Church of Central Africa Presbyterian

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St Michael and All Angels is a CCAP church in Blantyre.

The Church of Central Africa Presbyterian (CCAP) is a Presbyterian denomination. It consists of five synods: one in Zambia (Zambia Synod), one in Zimbabwe (Harare Synod) and three in MalawiLivingstonia Synod in the north of the country, Nkhoma Synod in the centre, and Blantyre Synod in the south.

The CCAP is the largest Protestant denomination in Malawi.[1]


Following the arrival of David Livingstone, Scottish Presbyterian churches established missions in Malawi. In 1875, the Free Church of Scotland established itself in northern Malawi with headquarters in Livingstonia, while in 1876 the Church of Scotland set up a mission in Blantyre. In 1889 the Cape Synod of the Dutch Reformed Church in South Africa began work in central Malawi. Initially its base was Mvera, but it later relocated to Nkhoma;[2] these three missions were the start of the three CCAP synods in Malawi.

In 1911 the Livingstonia and Blantyre Synods agreed to join together to form the CCAP[3] although, because of World War I, this union did not take place until 17 September 1924;[3] the CCAP at that time had 28 ministers (about half of whom were African) and 32 elders (almost all of whom were African).[3]

In 1926, the formerly Dutch Reformed Nkhoma Synod joined the CCAP;[4] the Harare Synod joined in 1965,[5] while the Lundazi Synod (now called the Zambia Synod) joined in 1984.[6]

In 1993, the Blantyre Synod issued a statement which acknowledged historically close ties with the Malawi Congress Party (MCP) so that "the church gradually lost its ability to admonish or speak pastorally to the government"[7] and indicated that they did "not want to make the same mistake at this time in order to ensure that the church retains its prophetic voice throughout the coming years of our country’s history."[7]

In 1998, some Charismatic members split from the CCAP to form the Presbyterian Church of Malawi (PCM).[8]

The CCAP entered into a high-profile public feud with Malawian Second Vice President Chakufwa Chihana in 2004 after Chihana told the church not to "meddle" in politics.[9]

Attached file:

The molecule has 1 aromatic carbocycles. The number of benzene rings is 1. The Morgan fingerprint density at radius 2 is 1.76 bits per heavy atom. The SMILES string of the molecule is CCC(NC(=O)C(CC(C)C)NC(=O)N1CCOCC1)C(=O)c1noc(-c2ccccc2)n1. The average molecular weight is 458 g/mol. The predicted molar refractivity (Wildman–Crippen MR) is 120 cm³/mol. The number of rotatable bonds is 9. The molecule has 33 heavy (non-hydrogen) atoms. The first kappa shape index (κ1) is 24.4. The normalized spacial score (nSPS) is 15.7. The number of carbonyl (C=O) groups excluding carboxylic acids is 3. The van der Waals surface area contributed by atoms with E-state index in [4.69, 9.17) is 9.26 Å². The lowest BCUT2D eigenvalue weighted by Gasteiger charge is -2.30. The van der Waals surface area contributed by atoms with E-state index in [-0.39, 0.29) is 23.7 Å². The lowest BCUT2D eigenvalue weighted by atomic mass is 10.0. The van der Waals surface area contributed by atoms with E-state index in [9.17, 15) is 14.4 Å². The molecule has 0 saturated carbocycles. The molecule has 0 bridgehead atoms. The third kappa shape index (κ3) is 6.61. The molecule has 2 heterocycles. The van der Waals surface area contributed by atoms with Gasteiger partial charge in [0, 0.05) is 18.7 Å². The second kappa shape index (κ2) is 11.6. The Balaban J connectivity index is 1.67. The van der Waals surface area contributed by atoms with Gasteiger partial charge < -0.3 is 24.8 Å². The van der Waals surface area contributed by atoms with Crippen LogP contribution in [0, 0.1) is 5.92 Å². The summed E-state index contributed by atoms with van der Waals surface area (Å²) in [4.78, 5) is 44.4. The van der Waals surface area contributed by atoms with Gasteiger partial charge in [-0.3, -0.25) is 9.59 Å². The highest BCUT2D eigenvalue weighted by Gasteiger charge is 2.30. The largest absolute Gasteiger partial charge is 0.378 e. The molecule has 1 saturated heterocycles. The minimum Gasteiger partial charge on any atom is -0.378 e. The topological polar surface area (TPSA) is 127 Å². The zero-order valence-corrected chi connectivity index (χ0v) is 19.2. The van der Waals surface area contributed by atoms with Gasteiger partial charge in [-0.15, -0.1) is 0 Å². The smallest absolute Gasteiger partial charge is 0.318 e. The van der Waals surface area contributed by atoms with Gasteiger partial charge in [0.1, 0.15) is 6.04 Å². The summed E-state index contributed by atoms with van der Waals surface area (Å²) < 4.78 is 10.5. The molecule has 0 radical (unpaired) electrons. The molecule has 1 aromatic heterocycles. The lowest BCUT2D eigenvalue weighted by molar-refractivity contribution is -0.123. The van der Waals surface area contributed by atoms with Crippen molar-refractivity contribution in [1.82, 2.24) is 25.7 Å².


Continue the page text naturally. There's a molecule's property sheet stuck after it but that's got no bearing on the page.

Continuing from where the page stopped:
The Nkhoma Synod have adopted the Belgic Confession, Heidelberg Catechism, and Canons of Dort as their doctrinal standards;[10] the Zambia Synod subscribes to these and to the Gallican Confession, Scots Confession, Second Helvetic Confession, Thirty-Nine Articles, and Westminster Confession.[11]


See also[edit]


  1. ^ Patrick Johnstone and Jason Mandryk, Operation World: 21st Century Edition (Paternoster, 2001), p. 419.
  2. ^ Overview of the worldwide reformed church: Malawi (Africa)
  3. ^ a b c T. Jack Thompson, Christianity in Northern Malaŵi: Donald Fraser's missionary methods and Ngoni culture, BRILL, 1995, ISBN 90-04-10208-6, pp. 211–213.
  4. ^ Robert Benedetto and Donald K. McKim, Historical Dictionary of the Reformed Churches, 2nd ed, Scarecrow Press, 2010, ISBN 0-8108-5807-X, p. 443.
  5. ^ Church of Central Africa Presbyterian (CCAP) - Harare Synod
  6. ^ Church of Central Africa Presbyterian (CCAP) - Zambia Synod
  7. ^ a b Paul Gifford, The Christian Churches and the Democratisation of Africa, BRILL, 1995, ISBN 90-04-10324-4, p. 103.
  8. ^ Rhodian G. Munyenyembe, Christianity and Socio-cultural Issues: The Charismatic Movement and Contextualization of the Gospel in Malawi, African Books Collective, 2011, ISBN 99908-87-52-7, p. 6.
  9. ^ "Chakufwa Chihana". The Scotsman. 30 June 2006. Retrieved 12 July 2012.
  10. ^ Walter L. Brown, The development in self-understanding of the CCAP Nkhoma Synod as Church during the first forty years of autonomy: an ecclesiological study,[permanent dead link] University of Stellenbosch, 2005.
  11. ^ CCAP Zambia - What We Believe Archived 2013-08-27 at the Wayback Machine

External links[edit]